Today everybody writes about MySQL Conference & Expo and I am not an exclusion. I am under impression of count of storage engines were presented. In good old time when Oracle bought InnoDB, MySQL did one step – announced MySQL supports Plugginable Storage Architecture. In that time nobody was able to predict what is the outcoming of such feature, but currently we all see it.
Let me list Transactional Storage Engines I heard of on Conference and main impression about.
InnoDB On the conference InnoDB presented two new interesting features – transparent ZIP of pages stored on disk. Potentially it can imporove performance of tasks with intensive I/O load a lot. Second feature – fast index build. Both should be available in 5.2 MySQL.
PBXT Interesting engine, mainly because of way to store new records “never updates” and just write to the end of file. Surely it has as benefits as and drawbacks. We are going to test PBXT in write workload, though currently comparison with InnoDB will not be fair, as PBXT do not perform fsync() after commit and fully rely to OS. The developers promise to fix it soon.
Falcon The Storage Engine which is developed in MySQL. The performance we see in our previous benchmarks was not good enough, but there was some fixes in 5.2 tree. Also this engine will not support index coverage optimization, that makes Falcon less attractive from performance reasons.
Solid The engine with both pessimistic and optimistic locking on the table level. The interesting note Solid proposes High Availability solution for Solid Engine, which can be replacement of MySQL replication (the solution was only announced and will be available later)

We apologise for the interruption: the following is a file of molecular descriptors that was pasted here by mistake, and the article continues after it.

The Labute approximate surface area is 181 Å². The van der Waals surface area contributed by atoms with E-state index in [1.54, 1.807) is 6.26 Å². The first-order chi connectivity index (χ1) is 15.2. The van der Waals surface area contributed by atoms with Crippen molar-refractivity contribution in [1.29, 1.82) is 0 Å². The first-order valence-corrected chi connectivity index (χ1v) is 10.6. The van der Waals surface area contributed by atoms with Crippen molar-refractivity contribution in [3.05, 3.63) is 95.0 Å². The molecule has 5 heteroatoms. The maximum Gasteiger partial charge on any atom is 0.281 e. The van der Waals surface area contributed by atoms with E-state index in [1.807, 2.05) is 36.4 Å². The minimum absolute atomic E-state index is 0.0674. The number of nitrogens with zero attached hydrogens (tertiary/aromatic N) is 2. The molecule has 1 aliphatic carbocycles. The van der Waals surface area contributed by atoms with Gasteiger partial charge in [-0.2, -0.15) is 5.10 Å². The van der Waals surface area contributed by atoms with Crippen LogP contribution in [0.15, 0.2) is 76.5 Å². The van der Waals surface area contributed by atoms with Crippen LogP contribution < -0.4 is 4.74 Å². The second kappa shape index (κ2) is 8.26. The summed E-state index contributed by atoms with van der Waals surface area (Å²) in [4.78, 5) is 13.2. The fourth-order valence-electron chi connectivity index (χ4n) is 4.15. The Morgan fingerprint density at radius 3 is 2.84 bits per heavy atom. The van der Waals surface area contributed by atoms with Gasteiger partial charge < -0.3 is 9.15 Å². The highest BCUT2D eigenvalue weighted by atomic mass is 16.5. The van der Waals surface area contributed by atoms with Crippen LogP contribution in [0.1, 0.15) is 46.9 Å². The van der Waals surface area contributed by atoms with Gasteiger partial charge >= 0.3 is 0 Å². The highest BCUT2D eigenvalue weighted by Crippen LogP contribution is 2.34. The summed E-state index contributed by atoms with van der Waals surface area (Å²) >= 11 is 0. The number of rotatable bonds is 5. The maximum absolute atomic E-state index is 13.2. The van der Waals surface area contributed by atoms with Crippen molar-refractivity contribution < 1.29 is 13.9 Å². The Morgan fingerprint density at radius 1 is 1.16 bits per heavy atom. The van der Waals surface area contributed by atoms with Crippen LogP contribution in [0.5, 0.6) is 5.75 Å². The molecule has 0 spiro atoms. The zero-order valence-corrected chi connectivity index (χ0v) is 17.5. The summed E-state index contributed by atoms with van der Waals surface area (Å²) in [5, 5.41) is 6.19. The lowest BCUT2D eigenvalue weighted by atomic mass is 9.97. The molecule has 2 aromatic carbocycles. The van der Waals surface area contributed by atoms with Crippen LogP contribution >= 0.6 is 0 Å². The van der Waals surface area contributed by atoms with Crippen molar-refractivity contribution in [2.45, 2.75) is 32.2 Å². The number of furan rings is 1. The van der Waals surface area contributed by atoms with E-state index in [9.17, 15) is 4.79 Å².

And three engines which were only presented and details only available from marketing materials:
NitroEDB The engine promises to handle in very fast way aggregative functions on massive data sets. As I understood they use special index to store pre-calculated values for limited number of functions, and then engine can retrieve values from index. The interesting question if engine is able to calculate combination of functions or user-defined function on TB data. I would like to test it, but most likely it is not possible in near future, as license price is 20.000$ per server ( the price I heard somewhere, not sure if it’s 100% correct)
Infobright Infobright is non-transactional and read-only engine designed for DataWarehouse applications with compression rate from 10:1 to 30:1
ScaleDB The engine based on special index, so named “Trie”, the extension of “Patricia Tree” data structure. The developers promises ultimate speed and scalability for index access operations. It’s interesting to test it in real situations, because theoretical ideas can be very far from life. Also nobody prohibits to add such index to other storage engine if it will show good performance results.
The wide choice is always good, but I’m afraid making right decision about Storage Engine will be much harder.
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